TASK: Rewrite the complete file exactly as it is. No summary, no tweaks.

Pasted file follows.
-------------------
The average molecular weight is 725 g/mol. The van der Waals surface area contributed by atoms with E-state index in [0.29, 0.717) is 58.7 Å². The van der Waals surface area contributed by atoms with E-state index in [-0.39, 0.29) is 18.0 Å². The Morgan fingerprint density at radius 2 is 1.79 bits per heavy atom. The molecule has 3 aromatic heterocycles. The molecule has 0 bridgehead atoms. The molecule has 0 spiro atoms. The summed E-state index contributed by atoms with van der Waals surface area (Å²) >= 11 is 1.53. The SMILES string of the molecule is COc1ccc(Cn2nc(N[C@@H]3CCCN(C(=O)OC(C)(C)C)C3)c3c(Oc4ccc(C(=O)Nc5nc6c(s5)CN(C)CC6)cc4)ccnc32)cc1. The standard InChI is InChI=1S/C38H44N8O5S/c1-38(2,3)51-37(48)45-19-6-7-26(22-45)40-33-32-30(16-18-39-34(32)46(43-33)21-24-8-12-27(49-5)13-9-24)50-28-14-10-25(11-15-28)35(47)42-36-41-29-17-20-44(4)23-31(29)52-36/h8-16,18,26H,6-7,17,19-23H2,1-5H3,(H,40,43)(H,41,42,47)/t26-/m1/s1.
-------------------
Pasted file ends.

The average molecular weight is 725 g/mol. The van der Waals surface area contributed by atoms with E-state index in [0.29, 0.717) is 58.7 Å². The van der Waals surface area contributed by atoms with E-state index in [-0.39, 0.29) is 18.0 Å². The Morgan fingerprint density at radius 2 is 1.79 bits per heavy atom. The molecule has 3 aromatic heterocycles. The molecule has 0 bridgehead atoms. The molecule has 0 spiro atoms. The summed E-state index contributed by atoms with van der Waals surface area (Å²) >= 11 is 1.53. The SMILES string of the molecule is COc1ccc(Cn2nc(N[C@@H]3CCCN(C(=O)OC(C)(C)C)C3)c3c(Oc4ccc(C(=O)Nc5nc6c(s5)CN(C)CC6)cc4)ccnc32)cc1. The standard InChI is InChI=1S/C38H44N8O5S/c1-38(2,3)51-37(48)45-19-6-7-26(22-45)40-33-32-30(16-18-39-34(32)46(43-33)21-24-8-12-27(49-5)13-9-24)50-28-14-10-25(11-15-28)35(47)42-36-41-29-17-20-44(4)23-31(29)52-36/h8-16,18,26H,6-7,17,19-23H2,1-5H3,(H,40,43)(H,41,42,47)/t26-/m1/s1.